Obama’s new ozone rules will cost Michigan jobs

Anastasia Swearingen

As the Environmental Protection Agency rushes to complete its new rule on ozone emissions, there’s been a lot of discussion about the burdens on businesses and local governments. Yet there’s been little mention of how this regulation could harm individual Americans.

For some, the effects will be all too clear. A study commissioned by the National Association of Manufacturers estimated EPA’s plan to curtail ozone would destroy up to 1.4 million full-time job equivalents per year. In Michigan, up to 19,104 jobs are threatened by the EPA’s expected action.

But it’s not just jobs that are threatened by tighter ozone standards.

Depending on the standard set by EPA, anywhere from 1,300 to 2,000 counties around the country—about two-thirds of all counties—won’t be able to meet EPA’s ozone threshold. When that happens, those cities have to develop an action plan to tell EPA how they plan to eventually meet its standard.

Unfortunately, many of the proposals will hit individual families directly.

Consider your workday commute. Most Americans commute to work in a car, generally working 9-5 hours. If you happen to live in a city or county that can’t meet EPA’s new ozone threshold, the price of your commute might skyrocket.

To comply with EPA’s mandate, cities have considered a number of expensive new penalties on drivers, including taxes on parking spaces, tolls that get more expensive during peak congestion time, and higher insurance rates for car owners who travel more miles. If you have an older car, own multiple vehicles, or put a lot of miles on your car every year, you may pay higher vehicle registration fees.

Don’t drive? EPA can reach beyond the highway and into your backyard.

If you have a lawn that requires mowing and your town isn’t meeting EPA’s ozone threshold, you could face restrictions on what time of day you rev up your weed whacker. You may also have to replace older lawn equipment, along with older air conditioning units, space heaters, and water heaters—not because they don’t work anymore, but because they don’t meet EPA’s emission standards.

Most Americans assume EPA pollution rules target power plants and other big industries. But drastically lower ozone standards threaten all types of businesses, including farms, pharmaceutical makers, restaurants, and bakeries. NAM’s study estimates this wide-reaching economic impact will cost the average U.S. household $830 per year in lost consumption. That’s less money for families to spend on food, housing, health care, and other basic necessities.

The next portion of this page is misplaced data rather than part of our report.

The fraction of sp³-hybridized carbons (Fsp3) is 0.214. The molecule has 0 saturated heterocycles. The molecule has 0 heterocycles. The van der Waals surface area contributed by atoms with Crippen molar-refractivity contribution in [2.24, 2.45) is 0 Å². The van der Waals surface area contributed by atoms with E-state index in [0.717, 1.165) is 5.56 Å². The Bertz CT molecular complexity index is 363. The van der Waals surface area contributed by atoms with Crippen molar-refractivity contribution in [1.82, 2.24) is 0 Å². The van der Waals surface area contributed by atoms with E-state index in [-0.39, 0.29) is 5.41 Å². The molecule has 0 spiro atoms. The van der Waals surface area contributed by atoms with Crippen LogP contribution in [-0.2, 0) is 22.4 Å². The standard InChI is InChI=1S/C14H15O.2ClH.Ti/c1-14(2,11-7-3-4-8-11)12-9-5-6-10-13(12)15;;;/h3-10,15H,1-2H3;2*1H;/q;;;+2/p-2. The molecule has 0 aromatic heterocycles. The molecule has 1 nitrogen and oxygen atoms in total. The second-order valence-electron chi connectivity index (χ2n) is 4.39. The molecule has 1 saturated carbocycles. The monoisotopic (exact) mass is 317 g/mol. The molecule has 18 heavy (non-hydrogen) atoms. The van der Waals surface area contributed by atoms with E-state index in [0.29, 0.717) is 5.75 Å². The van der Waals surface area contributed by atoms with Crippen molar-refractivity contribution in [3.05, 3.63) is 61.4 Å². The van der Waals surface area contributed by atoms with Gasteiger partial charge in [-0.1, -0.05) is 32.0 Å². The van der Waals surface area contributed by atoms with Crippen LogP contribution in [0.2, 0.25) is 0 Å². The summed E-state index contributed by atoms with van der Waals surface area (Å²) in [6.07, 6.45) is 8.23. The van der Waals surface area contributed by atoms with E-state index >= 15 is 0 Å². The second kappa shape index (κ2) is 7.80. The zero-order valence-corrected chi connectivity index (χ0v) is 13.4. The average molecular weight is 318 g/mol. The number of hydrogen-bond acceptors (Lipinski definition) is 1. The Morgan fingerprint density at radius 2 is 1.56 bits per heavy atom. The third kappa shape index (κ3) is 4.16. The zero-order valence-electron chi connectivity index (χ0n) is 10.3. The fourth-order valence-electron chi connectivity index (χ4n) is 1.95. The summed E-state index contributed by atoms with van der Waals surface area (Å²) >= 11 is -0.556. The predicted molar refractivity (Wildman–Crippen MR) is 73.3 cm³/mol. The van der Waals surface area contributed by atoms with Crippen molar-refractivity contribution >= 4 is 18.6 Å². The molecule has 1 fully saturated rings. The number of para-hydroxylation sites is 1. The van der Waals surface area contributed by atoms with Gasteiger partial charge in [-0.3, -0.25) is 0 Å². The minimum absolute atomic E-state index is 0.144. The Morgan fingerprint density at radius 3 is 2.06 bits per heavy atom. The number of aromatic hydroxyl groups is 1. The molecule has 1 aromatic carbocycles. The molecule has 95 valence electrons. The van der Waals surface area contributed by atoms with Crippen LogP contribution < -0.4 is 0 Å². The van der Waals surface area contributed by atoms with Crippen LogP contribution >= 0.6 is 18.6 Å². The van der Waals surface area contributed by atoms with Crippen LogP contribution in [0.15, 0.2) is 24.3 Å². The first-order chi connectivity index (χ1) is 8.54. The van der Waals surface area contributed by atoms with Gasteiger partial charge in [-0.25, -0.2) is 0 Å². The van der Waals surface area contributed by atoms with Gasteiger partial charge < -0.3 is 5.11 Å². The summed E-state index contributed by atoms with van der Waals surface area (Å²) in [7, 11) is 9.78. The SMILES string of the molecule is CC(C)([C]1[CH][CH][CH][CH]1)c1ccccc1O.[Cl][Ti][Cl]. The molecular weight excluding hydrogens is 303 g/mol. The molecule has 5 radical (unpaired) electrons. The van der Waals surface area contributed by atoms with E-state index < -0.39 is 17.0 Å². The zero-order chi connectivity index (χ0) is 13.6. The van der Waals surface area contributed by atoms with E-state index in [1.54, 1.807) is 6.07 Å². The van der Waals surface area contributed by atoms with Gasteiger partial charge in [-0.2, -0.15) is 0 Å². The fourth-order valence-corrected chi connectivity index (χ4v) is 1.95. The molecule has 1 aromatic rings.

All of this hardship might be worth bearing if it would make us healthier. We all want to breathe clean air. But the scientific evidence supporting EPA’s proposed limits just isn’t there.

Environmentalists claim high childhood asthma rates justify tighter ozone restrictions. Yet ozone rates have declined by 33 percent since 1980, while asthma rates have more than doubled. EPA also ignores the link between poverty and health—making people poorer, by increasing their energy bills and making basic necessities more expensive, makes them sicker. It’s possible, then, that EPA’s rule could actually do more harm to public health than good.

Indeed, EPA is relying on dubious health claims to justify its ozone regulation. A number of prominent scientists and doctors have questioned the agency’s scientific methodology and accused its regulators of misinterpreting and manipulating data.

Drs. Julie Goodman of Harvard and Sonja Sax have accused EPA of “cherry-picking of studies” which leads to “an unrealistic scenario that overestimates risks.” To make matters worse, EPA’s ozone rule “would actually result in more deaths in some cities” than it prevents, according to Dr. Michael Honeycutt at the Texas Commission on Environmental Quality.

EPA is asking American families to bear a huge economic burden, with few and dubious benefits to show for it. Federal regulators are rightfully concerned about protecting public health, but on ozone their cure is worse than the disease.

Anastasia Swearingen is a senior research analyst for the Environmental Policy Alliance, a project of the nonprofit Center for Organizational Research and Education.